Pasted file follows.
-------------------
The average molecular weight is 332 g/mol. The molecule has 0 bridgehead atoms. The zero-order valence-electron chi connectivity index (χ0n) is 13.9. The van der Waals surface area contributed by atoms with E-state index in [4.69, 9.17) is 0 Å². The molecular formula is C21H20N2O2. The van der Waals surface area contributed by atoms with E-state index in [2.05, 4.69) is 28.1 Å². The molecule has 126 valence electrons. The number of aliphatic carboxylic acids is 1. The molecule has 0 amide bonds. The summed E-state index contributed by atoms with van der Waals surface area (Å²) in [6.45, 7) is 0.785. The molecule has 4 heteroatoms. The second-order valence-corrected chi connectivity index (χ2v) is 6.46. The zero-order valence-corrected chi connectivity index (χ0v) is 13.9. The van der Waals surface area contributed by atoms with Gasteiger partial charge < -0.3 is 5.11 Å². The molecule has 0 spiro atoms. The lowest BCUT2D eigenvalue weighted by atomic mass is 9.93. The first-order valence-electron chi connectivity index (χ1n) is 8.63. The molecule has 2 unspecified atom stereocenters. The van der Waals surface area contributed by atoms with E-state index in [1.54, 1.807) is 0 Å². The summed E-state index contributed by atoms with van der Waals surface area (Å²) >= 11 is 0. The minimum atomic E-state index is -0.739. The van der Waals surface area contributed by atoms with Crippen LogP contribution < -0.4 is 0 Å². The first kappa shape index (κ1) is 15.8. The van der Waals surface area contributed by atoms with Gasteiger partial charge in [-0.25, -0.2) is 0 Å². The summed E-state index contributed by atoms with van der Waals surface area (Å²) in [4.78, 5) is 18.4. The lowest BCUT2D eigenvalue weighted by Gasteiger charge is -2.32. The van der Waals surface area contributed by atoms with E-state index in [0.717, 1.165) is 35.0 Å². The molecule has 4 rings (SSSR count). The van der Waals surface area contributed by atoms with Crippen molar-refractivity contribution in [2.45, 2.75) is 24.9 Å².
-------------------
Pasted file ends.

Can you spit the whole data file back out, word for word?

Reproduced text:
The average molecular weight is 332 g/mol. The molecule has 0 bridgehead atoms. The zero-order valence-electron chi connectivity index (χ0n) is 13.9. The van der Waals surface area contributed by atoms with E-state index in [4.69, 9.17) is 0 Å². The molecular formula is C21H20N2O2. The van der Waals surface area contributed by atoms with E-state index in [2.05, 4.69) is 28.1 Å². The molecule has 126 valence electrons. The number of aliphatic carboxylic acids is 1. The molecule has 0 amide bonds. The summed E-state index contributed by atoms with van der Waals surface area (Å²) in [6.45, 7) is 0.785. The molecule has 4 heteroatoms. The second-order valence-corrected chi connectivity index (χ2v) is 6.46. The zero-order valence-corrected chi connectivity index (χ0v) is 13.9. The van der Waals surface area contributed by atoms with Gasteiger partial charge < -0.3 is 5.11 Å². The molecule has 0 spiro atoms. The lowest BCUT2D eigenvalue weighted by atomic mass is 9.93. The first-order valence-electron chi connectivity index (χ1n) is 8.63. The molecule has 2 unspecified atom stereocenters. The van der Waals surface area contributed by atoms with E-state index in [1.54, 1.807) is 0 Å². The summed E-state index contributed by atoms with van der Waals surface area (Å²) >= 11 is 0. The minimum atomic E-state index is -0.739. The van der Waals surface area contributed by atoms with Crippen LogP contribution < -0.4 is 0 Å². The first kappa shape index (κ1) is 15.8. The van der Waals surface area contributed by atoms with Gasteiger partial charge in [-0.25, -0.2) is 0 Å². The summed E-state index contributed by atoms with van der Waals surface area (Å²) in [4.78, 5) is 18.4. The lowest BCUT2D eigenvalue weighted by Gasteiger charge is -2.32. The van der Waals surface area contributed by atoms with E-state index in [0.717, 1.165) is 35.0 Å². The molecule has 4 rings (SSSR count). The van der Waals surface area contributed by atoms with Crippen molar-refractivity contribution in [2.45, 2.75) is 24.9 Å².